Dinner and Coffey

If you're looking for something musical or cultural that's unique to the Motor City, Dennis Coffey's Wednesday night "Dinner with Coffey" residency at Northern Lights Lounge is it. These shows provide a rare opportunity to hear one of Detroit's great musical innovators in an intimate setting. More than that, it's a chance to hear one of the world's most respected guitarists improvising and grooving in a realm where there are no borders between funk, jazz and psychedelia.

The instantly recognizable sound of Coffey's guitar can be heard, literally, any time you switch on the radio. Best known for an echoing, fuzzed-out psychedelic six-string attack on many 1968-'72 Motown recordings, Coffey had already been a major influence on the Detroit sound for more than a decade when he was hired at Motown. It was bassist James Jamerson's enthusiasm for Coffey's tendency to subject unsuspecting '60s jazz club patrons to fuzz, echo, and feedback that ultimately led to Coffey playing the classic wah-wah riff on the Temptations' "Cloud Nine" ... and then hundreds of subsequent sessions.

Coffey's refusal to sign an exclusivity agreement with Motown allowed him to pursue a career as a freelance session guitarist, producer, writer, and solo artist. His production credits at the time included Rodriguez's Cold Fact LP, and he appeared on records by everyone from the Parliaments to the Jackson 5. Somewhere in the middle of this dizzying discography-in-progress, Coffey's psych-soul instrumental classic "Scorpio" raced up the charts to the No. 1 spot on the Billboard chart. The Evolution LP, credited to Dennis Coffey & the Detroit Guitar Band, would be followed by a sequence of funky, soulful instrumental albums that defy easy categorization.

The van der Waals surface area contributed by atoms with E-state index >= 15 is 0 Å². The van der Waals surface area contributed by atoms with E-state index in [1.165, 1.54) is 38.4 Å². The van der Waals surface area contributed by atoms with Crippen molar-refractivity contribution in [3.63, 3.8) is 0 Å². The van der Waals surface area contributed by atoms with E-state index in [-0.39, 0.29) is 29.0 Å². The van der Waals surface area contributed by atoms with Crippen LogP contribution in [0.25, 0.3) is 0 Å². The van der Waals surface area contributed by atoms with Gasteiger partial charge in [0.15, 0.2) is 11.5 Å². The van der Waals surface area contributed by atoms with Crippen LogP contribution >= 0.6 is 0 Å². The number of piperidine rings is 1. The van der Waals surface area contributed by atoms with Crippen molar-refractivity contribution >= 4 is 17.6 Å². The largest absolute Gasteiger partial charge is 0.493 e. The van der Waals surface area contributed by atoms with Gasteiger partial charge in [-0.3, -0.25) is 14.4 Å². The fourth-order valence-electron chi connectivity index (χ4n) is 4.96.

This unpredictable musical journey was already under way by 1956 when Coffey played a manic, wildly reverberating rockabilly guitar on Vic Gallon's "I'm Gone"(Gondola, 1956). By 1958, he was playing guitar instrumentals with the Royaltones. One of their recordings, "Holy Smokes" (Mala, 1963), finds Coffey's rockabilly licks transformed into the recognizable individual style found on later records like "Scorpio." 

From there, his session work encompassed everything from stints with Del Shannon to Wilson Pickett, from the Supremes to Freda Payne, uncredited appearances on the debut albums of Funkadelic and Rare Earth, the Black Belt Jones soundtrack, and sessions with everyone from Barbra Streisand to Ringo Starr. 

All of the Dennis Coffey solo albums are unfortunately out of print and await a proper reissue campaign. But there are two excellent CD comps that are a good place to start, since copies of the original vinyl LPs are hard to find. Big City Funk (Vampisoul 2008) contains "Scorpio" and other early '70s work originally released on the Sussex label. His mid-to-late '70s recordings on the Westbound label are featured on Live Wire (Westbound/Ace 2008). Both comps are essential for anyone interested in Detroit's musical history. 

On Wednesday nights at Northern Lights Lounge, Dennis plays whatever he feels like playing. Sometimes a Motown melody, sometimes a jazz standard, eventually working his way into long, funky improvisations that find him stretching out into some far out sonic territory (especially on "It's Your Thing" and "Theme from Black Belt Jones"). Accompanied by an excellent organ-drums-conga funk combo, Dennis gets into what he describes as "searching for that lost chord." His solos often arrive at a kind of "othernesss," where notes and chords explode and rise and fall with an avant-garde edge that brings to mind Coltrane or Sun Ra. It's actually a logical progression from the exuberance of Coffey's earliest recordings, when he was a 15-year-old guitarist in the formative years of what's now known as "the Detroit sound."

Local rock star Matthew Smith is a Detroit-based musician and producer. Recent production credits include the new album by Andre Williams, which reunited Williams with Dennis Coffey in the studio for the first time since the '60s. Stars on stars is a recurring feature in Metro Times.

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